A new study by Echo (Electronic Communication Harassment Observation) at Bedford University has concluded that cyberstalking is now more common than face-to-face harassment with many victims finding themselves pursued by complete strangers online.
Men are also much more likely to be harassed than previously thought.
The findings come from the first study of its kind to look at the extent and effect of cyberstalking, taking in social networking sites, email and mobile phones.
Emma Short, psychologist and co-author of the study, said the crime was not taken as seriously as it should be.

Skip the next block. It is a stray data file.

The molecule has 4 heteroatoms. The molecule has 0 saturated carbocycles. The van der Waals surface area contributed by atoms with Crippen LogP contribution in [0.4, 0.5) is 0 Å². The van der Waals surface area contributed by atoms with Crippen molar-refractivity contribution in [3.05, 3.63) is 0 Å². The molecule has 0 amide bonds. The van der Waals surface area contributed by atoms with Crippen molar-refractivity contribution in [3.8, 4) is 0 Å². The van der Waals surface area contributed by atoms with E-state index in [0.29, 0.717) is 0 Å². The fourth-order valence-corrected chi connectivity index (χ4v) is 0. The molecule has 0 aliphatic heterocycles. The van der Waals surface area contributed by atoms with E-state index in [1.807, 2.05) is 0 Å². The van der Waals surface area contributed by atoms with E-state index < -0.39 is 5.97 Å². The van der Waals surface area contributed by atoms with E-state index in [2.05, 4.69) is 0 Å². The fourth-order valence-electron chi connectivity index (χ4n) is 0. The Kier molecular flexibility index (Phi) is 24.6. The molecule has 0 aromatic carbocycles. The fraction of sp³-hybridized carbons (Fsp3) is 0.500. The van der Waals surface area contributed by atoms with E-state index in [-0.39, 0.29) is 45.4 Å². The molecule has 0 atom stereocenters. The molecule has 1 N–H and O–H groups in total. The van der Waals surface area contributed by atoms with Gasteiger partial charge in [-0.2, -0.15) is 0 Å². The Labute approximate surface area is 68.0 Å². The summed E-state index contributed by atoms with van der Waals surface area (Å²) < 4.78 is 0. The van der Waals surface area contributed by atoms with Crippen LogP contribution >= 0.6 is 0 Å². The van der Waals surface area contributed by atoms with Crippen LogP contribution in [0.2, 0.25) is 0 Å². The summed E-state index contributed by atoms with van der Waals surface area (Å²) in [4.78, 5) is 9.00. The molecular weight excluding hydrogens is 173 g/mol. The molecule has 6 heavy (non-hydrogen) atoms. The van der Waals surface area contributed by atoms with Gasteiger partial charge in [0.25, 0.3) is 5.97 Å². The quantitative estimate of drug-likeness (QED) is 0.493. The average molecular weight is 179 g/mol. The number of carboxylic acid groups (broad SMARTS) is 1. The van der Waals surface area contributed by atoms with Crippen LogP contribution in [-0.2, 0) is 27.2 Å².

"There is a lack of understanding of the impact of this behaviour. One of the biggest questions was, 'Is there psychological harm?' Worryingly, a third experienced this. Not just stress, but a clinical record of psychological harm," the Telegraph quoted Short as saying.
"There have been threats to kill. They give the impression that they know where their victims live and can get at them physically. There is a lot of damage to or loss of reputation, people being compromised by false allegations," Short added.
The study has revealed the profile of perpetrators to be radically different from those who pursue victims face-to-face.
It found that nearly 40 per cent of cyberstalking victims are men, in contrast to past studies which have identified women as much more at risk from face-to-face stalking.
The study will be released next week with the backing of the Crown Prosecution Service.